What really makes a good school


The release of the Gonski panel’s report into school funding highlighted the need to focus our resources and energies where its most needed: quality teaching and teachers.

Last week I had the wonderful opportunity of visiting schools in remote NSW and speaking to teachers about the challenges that this kind of remoteness brings.  It was a sobering experience but one that highlighted the point panel chairman David Gonski made last week – resources alone don’t make good schools.

A distinguishing feature of any school whether in the bush or city is not the number of computers or the size of the learning space but committed and passionate teachers working to meet the needs of their learners.

We know that teachers get better at what they do when they have opportunities to collaborate together.  Our approach at a local level to building agile learning spaces has resulted in teachers working, planning and learning together in these shared spaces but what happens when teacher collaboration happens by accident?

As I’ve often said the space supports but can never substitute for effective teaching.  Teachers can still be effective in individual classrooms but collaboration provides an empowering and supportive context in which teaches can engage in the kind of teaching and teacher learning that is effective in improving student learning.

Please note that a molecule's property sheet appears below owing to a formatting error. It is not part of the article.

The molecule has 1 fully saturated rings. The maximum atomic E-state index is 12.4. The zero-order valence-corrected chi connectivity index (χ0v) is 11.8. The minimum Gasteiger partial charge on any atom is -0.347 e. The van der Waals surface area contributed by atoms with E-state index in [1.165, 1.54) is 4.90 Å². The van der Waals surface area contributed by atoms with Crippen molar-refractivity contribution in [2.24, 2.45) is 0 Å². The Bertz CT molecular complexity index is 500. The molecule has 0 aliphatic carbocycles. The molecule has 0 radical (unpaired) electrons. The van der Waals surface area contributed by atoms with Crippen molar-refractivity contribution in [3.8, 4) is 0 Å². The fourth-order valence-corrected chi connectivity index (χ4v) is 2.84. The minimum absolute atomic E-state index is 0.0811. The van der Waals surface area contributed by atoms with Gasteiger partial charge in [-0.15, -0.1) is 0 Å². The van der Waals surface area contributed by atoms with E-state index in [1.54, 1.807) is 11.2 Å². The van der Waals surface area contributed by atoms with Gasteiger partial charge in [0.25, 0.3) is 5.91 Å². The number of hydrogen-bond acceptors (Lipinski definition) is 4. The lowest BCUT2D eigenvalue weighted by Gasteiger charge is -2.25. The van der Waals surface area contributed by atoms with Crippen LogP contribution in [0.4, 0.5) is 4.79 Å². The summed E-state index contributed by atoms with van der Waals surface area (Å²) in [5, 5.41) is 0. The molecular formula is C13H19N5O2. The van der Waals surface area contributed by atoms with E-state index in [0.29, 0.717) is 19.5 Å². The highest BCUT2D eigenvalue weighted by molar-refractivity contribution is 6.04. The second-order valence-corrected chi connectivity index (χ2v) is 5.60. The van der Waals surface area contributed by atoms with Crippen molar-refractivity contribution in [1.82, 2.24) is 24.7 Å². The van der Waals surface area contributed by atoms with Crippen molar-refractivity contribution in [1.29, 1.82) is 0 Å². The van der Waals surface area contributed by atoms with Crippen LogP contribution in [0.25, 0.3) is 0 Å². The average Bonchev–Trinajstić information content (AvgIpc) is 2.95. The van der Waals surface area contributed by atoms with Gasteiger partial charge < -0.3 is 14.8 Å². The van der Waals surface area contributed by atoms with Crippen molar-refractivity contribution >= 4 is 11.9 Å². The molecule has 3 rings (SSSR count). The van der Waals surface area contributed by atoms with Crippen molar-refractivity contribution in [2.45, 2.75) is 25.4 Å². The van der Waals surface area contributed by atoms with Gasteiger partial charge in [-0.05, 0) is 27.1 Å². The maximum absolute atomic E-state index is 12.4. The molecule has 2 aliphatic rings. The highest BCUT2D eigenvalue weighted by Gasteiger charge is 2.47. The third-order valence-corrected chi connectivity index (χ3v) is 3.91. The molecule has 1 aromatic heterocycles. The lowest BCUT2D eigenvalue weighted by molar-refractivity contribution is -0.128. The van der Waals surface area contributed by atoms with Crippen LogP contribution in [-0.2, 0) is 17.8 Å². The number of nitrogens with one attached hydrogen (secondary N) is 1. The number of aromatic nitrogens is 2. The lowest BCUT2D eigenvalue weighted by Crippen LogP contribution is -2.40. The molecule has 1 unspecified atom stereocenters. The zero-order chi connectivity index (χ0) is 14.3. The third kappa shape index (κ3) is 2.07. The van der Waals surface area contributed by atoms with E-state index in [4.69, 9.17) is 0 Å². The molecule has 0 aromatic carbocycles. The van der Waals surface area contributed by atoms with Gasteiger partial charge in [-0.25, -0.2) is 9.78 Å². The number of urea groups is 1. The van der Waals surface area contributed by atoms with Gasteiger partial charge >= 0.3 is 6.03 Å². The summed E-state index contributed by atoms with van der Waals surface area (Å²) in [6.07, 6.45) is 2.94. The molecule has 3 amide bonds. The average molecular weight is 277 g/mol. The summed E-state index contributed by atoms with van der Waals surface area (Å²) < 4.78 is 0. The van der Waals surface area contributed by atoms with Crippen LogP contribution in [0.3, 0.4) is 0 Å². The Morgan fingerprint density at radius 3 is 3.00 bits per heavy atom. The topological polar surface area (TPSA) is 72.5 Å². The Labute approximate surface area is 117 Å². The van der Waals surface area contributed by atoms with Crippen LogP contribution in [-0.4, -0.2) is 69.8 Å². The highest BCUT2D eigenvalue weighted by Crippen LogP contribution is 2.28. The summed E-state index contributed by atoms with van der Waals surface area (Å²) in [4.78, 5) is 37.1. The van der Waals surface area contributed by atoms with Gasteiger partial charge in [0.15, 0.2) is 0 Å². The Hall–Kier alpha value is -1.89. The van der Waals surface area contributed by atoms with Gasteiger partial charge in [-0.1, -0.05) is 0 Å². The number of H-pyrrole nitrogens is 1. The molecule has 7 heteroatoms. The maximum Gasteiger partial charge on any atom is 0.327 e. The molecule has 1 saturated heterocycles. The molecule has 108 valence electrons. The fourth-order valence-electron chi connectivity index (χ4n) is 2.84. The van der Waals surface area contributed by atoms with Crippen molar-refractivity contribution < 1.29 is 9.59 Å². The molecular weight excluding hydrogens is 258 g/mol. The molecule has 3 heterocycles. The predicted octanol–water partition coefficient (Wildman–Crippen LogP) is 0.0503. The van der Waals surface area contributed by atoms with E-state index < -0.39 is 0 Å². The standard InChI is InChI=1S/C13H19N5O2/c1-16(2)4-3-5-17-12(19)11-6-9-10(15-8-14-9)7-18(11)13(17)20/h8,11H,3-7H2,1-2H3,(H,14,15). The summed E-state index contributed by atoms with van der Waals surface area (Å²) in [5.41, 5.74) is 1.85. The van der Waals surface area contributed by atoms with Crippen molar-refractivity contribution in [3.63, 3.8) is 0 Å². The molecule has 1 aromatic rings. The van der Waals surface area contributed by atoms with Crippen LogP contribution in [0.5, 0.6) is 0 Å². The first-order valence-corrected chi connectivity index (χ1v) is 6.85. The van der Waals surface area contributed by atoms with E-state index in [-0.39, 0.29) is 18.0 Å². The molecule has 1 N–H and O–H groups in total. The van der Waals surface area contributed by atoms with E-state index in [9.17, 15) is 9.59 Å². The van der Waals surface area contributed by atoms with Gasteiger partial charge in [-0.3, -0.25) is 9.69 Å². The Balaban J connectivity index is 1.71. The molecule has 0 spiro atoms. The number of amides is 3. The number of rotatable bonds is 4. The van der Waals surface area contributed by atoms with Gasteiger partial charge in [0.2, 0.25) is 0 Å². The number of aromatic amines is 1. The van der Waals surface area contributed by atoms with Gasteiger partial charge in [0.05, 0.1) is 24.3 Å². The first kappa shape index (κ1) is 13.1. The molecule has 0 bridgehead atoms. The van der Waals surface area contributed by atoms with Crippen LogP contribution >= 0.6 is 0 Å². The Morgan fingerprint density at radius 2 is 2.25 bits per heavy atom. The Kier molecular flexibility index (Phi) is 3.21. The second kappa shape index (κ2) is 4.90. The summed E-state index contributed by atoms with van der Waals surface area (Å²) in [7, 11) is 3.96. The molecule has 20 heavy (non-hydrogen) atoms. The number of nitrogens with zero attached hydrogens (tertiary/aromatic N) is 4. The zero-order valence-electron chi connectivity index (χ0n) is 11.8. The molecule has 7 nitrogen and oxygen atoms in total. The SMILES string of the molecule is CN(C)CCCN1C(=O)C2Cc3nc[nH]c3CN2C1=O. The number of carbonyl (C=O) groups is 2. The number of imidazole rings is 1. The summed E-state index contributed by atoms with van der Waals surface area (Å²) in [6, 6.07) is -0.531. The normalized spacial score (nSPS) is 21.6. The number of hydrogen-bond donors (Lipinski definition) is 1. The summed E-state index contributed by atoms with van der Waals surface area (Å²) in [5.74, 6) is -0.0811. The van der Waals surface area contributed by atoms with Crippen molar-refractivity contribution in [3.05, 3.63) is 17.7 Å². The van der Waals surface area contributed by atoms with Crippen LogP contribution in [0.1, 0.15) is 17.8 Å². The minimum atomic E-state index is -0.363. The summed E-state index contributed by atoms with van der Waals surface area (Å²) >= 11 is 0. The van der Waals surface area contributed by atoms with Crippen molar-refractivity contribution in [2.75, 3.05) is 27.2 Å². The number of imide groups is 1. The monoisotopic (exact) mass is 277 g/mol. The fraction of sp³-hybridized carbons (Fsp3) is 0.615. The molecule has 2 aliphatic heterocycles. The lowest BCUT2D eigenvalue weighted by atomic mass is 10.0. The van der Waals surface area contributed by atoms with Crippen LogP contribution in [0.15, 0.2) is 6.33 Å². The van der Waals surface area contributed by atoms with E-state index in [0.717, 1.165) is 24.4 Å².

In an interview last November, Linda Darling Hammond said that when teachers have partners to help solve problems and improve practice, they become more efficacious and therefore more satisfied with your career.  That was certainly evident in Cherie and Gayle’s classroom.


Collaboration by accident (bluyonder)

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From St Mary’s, North Sydney. The first Mass of the day on YouTube

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Live streamed from Our Lady of the Rosary Cathedral, Waitara


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